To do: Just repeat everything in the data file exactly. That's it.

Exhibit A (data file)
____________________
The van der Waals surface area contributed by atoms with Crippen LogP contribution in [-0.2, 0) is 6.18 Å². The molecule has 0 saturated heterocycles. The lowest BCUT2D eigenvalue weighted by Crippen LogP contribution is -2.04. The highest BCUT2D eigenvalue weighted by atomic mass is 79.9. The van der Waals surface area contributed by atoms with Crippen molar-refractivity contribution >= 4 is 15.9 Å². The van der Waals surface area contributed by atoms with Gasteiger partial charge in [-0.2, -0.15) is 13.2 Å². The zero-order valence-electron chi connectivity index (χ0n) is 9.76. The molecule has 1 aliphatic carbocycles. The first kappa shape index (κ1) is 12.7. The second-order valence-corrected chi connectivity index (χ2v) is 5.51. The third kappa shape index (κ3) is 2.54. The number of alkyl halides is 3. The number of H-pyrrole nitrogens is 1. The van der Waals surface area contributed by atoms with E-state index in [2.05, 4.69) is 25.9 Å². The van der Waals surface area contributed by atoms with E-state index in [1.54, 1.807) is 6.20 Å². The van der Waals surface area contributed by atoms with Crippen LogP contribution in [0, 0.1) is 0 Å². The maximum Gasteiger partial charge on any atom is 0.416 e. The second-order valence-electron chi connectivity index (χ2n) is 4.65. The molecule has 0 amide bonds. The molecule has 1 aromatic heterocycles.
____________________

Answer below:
The van der Waals surface area contributed by atoms with Crippen LogP contribution in [-0.2, 0) is 6.18 Å². The molecule has 0 saturated heterocycles. The lowest BCUT2D eigenvalue weighted by Crippen LogP contribution is -2.04. The highest BCUT2D eigenvalue weighted by atomic mass is 79.9. The van der Waals surface area contributed by atoms with Crippen molar-refractivity contribution >= 4 is 15.9 Å². The van der Waals surface area contributed by atoms with Gasteiger partial charge in [-0.2, -0.15) is 13.2 Å². The zero-order valence-electron chi connectivity index (χ0n) is 9.76. The molecule has 1 aliphatic carbocycles. The first kappa shape index (κ1) is 12.7. The second-order valence-corrected chi connectivity index (χ2v) is 5.51. The third kappa shape index (κ3) is 2.54. The number of alkyl halides is 3. The number of H-pyrrole nitrogens is 1. The van der Waals surface area contributed by atoms with E-state index in [2.05, 4.69) is 25.9 Å². The van der Waals surface area contributed by atoms with E-state index in [1.54, 1.807) is 6.20 Å². The van der Waals surface area contributed by atoms with Crippen LogP contribution in [0, 0.1) is 0 Å². The maximum Gasteiger partial charge on any atom is 0.416 e. The second-order valence-electron chi connectivity index (χ2n) is 4.65. The molecule has 0 amide bonds. The molecule has 1 aromatic heterocycles.